STRAIT DOWN THE DRAIN Ultimately, however, the 2007 U.S. Senior Open will be remembered by many for Tom Watson's loss rather than for Bryant's win. Watson led by three after 10 holes of his final round. He then completely fell apart. Watson double-bogeyed 11, bogeyed 12 and 13, double-bogeyed 16 and double-bogeyed 18. That added up to a back-nine 43 and a fourth-place finish, five behind Bryant.
 
BackspinWatson talked like a man of destiny after taking the 54-hole lead. 'Maybe it's my time,' he said. But some times, some things just aren't meant to be. Watson, a three-time Senior Open runner-up, went from the Watson of old to the old Tom Watson in just one hole Sunday. Fortunately for him, nothing he does as a senior will overshadow what he accomplished in his prime.
 
ALLEN DOH!-YLE: Bidding for an unprecedented third consecutive U.S. Senior Open title, Allen Doyle opened in 11-over 83 at Whistling Straits. He followed with an even-par 72, but missed the cut by seven strokes.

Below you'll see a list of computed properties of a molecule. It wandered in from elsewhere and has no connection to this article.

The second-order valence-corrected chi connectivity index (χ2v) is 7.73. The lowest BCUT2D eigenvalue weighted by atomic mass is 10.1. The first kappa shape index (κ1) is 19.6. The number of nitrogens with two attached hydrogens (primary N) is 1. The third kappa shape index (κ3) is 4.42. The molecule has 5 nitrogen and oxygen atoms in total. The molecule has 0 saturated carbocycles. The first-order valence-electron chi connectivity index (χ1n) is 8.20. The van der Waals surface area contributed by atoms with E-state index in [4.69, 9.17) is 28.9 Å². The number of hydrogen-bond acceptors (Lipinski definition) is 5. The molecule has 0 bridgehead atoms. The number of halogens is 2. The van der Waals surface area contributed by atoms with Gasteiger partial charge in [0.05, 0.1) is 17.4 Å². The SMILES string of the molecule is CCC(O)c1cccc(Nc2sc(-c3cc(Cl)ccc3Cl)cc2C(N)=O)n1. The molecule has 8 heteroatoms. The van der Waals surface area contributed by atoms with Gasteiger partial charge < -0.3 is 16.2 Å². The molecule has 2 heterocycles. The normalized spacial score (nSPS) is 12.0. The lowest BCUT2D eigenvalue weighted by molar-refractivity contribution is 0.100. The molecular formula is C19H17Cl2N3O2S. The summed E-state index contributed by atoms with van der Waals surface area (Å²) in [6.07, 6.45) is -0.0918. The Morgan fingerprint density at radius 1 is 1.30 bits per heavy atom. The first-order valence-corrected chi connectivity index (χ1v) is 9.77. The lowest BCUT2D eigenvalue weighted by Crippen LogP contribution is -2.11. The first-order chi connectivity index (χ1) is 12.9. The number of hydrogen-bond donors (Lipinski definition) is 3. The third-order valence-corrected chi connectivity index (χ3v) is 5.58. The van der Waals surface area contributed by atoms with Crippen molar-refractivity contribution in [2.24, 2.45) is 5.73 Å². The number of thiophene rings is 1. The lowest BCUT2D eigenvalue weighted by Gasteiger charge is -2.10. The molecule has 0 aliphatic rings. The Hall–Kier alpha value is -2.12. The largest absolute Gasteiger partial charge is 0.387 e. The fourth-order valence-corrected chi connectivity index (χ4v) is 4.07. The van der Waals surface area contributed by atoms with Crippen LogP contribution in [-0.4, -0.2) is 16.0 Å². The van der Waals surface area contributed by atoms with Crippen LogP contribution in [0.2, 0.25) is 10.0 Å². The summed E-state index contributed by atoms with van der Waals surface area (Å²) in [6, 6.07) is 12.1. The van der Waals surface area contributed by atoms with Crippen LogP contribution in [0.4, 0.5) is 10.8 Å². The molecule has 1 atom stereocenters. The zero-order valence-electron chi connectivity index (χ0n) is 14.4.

BackspinDoyle wasnt the only notable player to take an early flight out of Wisconsin. Hale Irwin missed the cut for the first time ever in a Champions Tour major. He needed an 8-foot birdie on the final hole to keep alive his major cuts made streak on the senior circuit, but pushed it. The 62-year-old then said he was taking off three weeks to sort out whatever was ailing his game. Perhaps he should just look at his drivers license. His ailment may be his age.
 
LEFTY JUST NOT RIGHT: Phil Mickelson shot rounds of 73-74 to miss the cut by two at the AT&T National. Mickelson failed to make a birdie in the first round and finished double bogey-double bogey in Round 2. It marked the first time since 1995 that hed gone three straight TOUR events without making it to the weekend.
 
BackspinMickelson was riding high after his PLAYERS Championship win. And then he injured his left wrist in a practice round at Oakmont. He's now off to play the Scottish Open, but, more importantly, prepare for the Open Championship. Given his Open history and his current condition, it would seem unlikely that he will challenge at Carnoustie.